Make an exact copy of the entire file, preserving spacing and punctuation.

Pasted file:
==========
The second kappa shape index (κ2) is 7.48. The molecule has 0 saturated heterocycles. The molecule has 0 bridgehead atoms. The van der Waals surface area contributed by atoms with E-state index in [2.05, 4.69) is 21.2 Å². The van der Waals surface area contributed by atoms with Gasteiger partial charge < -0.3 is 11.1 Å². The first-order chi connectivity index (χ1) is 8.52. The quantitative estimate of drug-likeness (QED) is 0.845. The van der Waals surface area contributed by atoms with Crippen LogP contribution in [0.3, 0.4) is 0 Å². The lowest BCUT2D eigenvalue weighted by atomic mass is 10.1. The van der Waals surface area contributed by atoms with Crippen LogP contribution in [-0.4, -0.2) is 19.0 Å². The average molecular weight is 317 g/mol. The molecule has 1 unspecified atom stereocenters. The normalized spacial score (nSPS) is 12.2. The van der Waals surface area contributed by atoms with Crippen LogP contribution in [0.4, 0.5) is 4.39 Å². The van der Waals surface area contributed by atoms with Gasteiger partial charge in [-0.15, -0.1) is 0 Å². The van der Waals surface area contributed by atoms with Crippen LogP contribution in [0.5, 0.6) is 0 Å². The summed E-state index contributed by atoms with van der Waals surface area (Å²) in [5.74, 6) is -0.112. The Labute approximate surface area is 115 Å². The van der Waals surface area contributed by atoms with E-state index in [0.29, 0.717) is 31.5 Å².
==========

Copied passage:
The second kappa shape index (κ2) is 7.48. The molecule has 0 saturated heterocycles. The molecule has 0 bridgehead atoms. The van der Waals surface area contributed by atoms with E-state index in [2.05, 4.69) is 21.2 Å². The van der Waals surface area contributed by atoms with Gasteiger partial charge < -0.3 is 11.1 Å². The first-order chi connectivity index (χ1) is 8.52. The quantitative estimate of drug-likeness (QED) is 0.845. The van der Waals surface area contributed by atoms with Crippen LogP contribution in [0.3, 0.4) is 0 Å². The lowest BCUT2D eigenvalue weighted by atomic mass is 10.1. The van der Waals surface area contributed by atoms with Crippen LogP contribution in [-0.4, -0.2) is 19.0 Å². The average molecular weight is 317 g/mol. The molecule has 1 unspecified atom stereocenters. The normalized spacial score (nSPS) is 12.2. The van der Waals surface area contributed by atoms with Crippen LogP contribution in [0.4, 0.5) is 4.39 Å². The van der Waals surface area contributed by atoms with Gasteiger partial charge in [-0.15, -0.1) is 0 Å². The van der Waals surface area contributed by atoms with Crippen LogP contribution in [0.5, 0.6) is 0 Å². The summed E-state index contributed by atoms with van der Waals surface area (Å²) in [5.74, 6) is -0.112. The Labute approximate surface area is 115 Å². The van der Waals surface area contributed by atoms with E-state index in [0.29, 0.717) is 31.5 Å².